“There are not and will not be limits for this war,” Bennett said.
On Saturday, the army said security forces had launched the operation in the city of Jenin, in the north of the occupied West Bank, its adjacent refugee camp and nearby villages.
The Palestinian health ministry said at least one Palestinian was killed by Israeli gunfire, while the Red Crescent said 12 others were wounded.
The Islamic Jihad militant group said that one of its fighters, whom it identified as 23-year-old Ahmed al-Saadi, died during clashes in the camp.
A crowd of mourners marched through the streets carrying Saadi’s body on a stretcher covered with the group’s flag.
Palestinian security sources said part of Saturday’s operation was to identify the home of the Tel Aviv assailant ahead of demolishing it.
Human rights activists have repeatedly denounced Israel’s policy of demolishing the homes of Palestinian attackers, saying that those affected are often relatives or neighbours unconnected to the crime. Israel says it acts as a deterrent.
The Israeli army said troops and border police were “conducting counterterrorism activity” in the Jenin area, when gunmen had opened fire “endangering their lives.”
In response, troops opened fire “towards the armed assailants”, the army said, adding there were no casualties in Israeli ranks.
“An M16 assault rifle used by an assailant to attack the troops was confiscated.”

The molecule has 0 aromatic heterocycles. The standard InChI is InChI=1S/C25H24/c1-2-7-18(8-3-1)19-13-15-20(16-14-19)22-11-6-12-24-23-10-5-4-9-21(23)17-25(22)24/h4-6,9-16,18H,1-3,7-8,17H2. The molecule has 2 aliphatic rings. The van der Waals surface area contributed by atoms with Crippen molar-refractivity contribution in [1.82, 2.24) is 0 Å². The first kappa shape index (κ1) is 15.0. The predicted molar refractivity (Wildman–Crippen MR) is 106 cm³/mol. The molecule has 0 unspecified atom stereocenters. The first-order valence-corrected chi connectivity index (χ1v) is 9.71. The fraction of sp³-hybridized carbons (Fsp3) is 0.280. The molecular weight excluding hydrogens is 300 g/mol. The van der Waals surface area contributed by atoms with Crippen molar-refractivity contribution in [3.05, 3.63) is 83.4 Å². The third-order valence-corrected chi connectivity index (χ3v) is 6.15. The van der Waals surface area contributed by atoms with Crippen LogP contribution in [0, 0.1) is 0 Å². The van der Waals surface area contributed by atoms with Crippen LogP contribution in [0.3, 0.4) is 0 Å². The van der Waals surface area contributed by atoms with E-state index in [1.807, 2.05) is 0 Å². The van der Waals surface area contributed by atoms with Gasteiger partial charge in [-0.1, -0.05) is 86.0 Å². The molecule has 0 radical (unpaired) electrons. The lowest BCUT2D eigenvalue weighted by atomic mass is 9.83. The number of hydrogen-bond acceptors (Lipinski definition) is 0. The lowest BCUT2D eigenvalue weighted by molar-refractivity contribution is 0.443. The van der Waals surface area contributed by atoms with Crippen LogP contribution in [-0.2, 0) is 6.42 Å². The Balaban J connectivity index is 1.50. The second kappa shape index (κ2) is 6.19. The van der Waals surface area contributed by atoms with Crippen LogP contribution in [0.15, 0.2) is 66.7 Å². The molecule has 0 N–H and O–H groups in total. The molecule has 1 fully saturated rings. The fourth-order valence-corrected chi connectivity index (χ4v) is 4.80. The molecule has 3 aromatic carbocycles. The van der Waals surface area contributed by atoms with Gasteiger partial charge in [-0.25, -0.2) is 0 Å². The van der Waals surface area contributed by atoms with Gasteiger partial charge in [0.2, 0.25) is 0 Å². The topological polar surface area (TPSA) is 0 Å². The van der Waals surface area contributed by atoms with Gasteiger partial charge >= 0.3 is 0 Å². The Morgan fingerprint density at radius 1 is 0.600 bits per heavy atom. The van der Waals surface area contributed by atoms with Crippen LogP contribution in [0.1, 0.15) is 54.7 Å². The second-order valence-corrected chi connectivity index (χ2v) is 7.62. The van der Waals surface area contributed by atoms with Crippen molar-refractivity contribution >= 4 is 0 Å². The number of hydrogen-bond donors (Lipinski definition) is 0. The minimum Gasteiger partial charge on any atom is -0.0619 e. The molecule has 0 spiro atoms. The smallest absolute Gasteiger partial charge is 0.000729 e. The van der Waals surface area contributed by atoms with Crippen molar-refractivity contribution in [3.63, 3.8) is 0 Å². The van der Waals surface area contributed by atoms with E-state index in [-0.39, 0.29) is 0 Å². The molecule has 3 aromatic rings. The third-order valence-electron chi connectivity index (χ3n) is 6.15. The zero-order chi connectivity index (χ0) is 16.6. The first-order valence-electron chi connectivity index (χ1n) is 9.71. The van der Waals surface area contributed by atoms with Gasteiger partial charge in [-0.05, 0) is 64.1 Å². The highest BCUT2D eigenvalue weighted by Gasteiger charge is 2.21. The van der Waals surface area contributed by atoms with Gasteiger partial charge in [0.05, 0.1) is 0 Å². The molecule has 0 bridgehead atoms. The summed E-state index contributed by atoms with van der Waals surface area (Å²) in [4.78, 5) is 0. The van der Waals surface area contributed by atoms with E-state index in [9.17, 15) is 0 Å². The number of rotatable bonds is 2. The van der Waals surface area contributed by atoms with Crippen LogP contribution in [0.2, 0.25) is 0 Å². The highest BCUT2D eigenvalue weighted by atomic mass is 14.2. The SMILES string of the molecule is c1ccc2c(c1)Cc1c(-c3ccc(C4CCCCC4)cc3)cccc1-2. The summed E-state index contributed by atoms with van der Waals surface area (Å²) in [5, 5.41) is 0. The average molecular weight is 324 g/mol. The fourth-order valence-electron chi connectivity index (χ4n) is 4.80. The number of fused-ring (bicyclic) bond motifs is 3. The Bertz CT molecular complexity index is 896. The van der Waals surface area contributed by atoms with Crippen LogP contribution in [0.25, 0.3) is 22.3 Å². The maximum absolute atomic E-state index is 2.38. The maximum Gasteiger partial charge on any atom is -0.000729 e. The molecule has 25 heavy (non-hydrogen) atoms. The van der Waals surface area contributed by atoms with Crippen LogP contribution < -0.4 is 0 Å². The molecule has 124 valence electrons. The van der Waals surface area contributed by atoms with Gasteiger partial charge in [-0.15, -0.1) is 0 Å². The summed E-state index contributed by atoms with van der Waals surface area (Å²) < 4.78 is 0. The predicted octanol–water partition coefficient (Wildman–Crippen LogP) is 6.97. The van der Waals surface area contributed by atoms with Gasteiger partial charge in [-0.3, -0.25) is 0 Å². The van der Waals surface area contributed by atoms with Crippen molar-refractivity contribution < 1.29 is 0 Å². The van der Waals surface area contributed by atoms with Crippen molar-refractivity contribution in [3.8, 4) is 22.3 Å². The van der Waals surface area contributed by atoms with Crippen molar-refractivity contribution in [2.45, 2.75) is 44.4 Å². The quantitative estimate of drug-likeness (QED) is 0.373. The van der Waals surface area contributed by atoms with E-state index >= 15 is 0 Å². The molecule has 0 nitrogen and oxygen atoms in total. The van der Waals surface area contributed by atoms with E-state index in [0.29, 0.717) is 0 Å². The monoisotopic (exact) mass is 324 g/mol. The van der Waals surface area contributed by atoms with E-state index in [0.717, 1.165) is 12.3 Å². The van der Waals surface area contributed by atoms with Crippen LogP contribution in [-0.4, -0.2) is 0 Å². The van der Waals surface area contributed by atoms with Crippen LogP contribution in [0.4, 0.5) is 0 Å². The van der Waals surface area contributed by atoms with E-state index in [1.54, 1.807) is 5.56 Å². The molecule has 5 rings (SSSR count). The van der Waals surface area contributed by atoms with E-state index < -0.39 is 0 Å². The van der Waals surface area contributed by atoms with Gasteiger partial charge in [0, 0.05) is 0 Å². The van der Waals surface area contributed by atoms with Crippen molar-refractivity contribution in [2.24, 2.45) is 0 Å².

The Jenin refugee camp is a stronghold of armed factions, where three other Palestinians linked to an anti-Israeli attack were killed by the army last week.
Saturday’s raid comes a day after Israel said it had killed Raad Hazem, 28, the alleged Tel Aviv attacker.
In addition to giving security forces free rein to curb a surge in violence, Bennett on Friday ordered the closure of the Jalameh checkpoint between the Jenin area and Israel.
On Saturday evening, the Israeli defence ministry body responsible for civil affairs in the Palestinian territories (COGAT) announced the closure of a second checkpoint in the area and an “intensification” of checks.
“We will do whatever it takes, whatever is necessary, for however long and wherever needed, until both safety and the sense of security are restored,” army chief Lieutenant General Aviv Kochavi told soldiers in the West Bank, in a video released by the military.
On Friday, the father of the Tel Aviv attacker, Fathi Hazem—a retired Palestinian security forces officer according to Palestinian sources—struck a defiant tone.
Speaking to hundreds at the family home in Jenin, he said the Palestinian people were looking for “freedom and independence”.
A total of 14 people have been killed in attacks in Israel since 22 March, including some carried out by assailants linked to or inspired by the Islamic State group.
Over the same period, at least 10 Palestinians have been killed, including assailants.
Islamic Jihad and fellow Islamist movement Hamas praised the Tel Aviv attack—drawing criticism from the UN—but did not claim responsibility.
Palestinian leader Mahmud Abbas denounced the Tel Aviv attack, while the United States stressed anew its support of key ally Israel.
The Tel Aviv attack killed three Israeli men: childhood friends Tomer Morad and Eytam Magini, as well as father of three Barak Lufan.
It came amid heightened tensions during Ramadan, after violence flared during the Muslim holy month last year leading to 11 days of devastating conflict between Israel and Palestinian militants in the Hamas-ruled Gaza Strip.
Earlier this month, Israeli security forces killed three Islamic Jihad militants when they came under fire during an operation to arrest them in Jenin.
The raid, in which four Israeli soldiers were wounded, followed another deadly attack on 29 March in Bnei Brak, a largely ultra-Orthodox Jewish city near Tel Aviv.
The Palestinian assailant, who had also come from Jenin, shot dead two Israeli civilians, two Ukrainians and an Arab-Israeli policeman.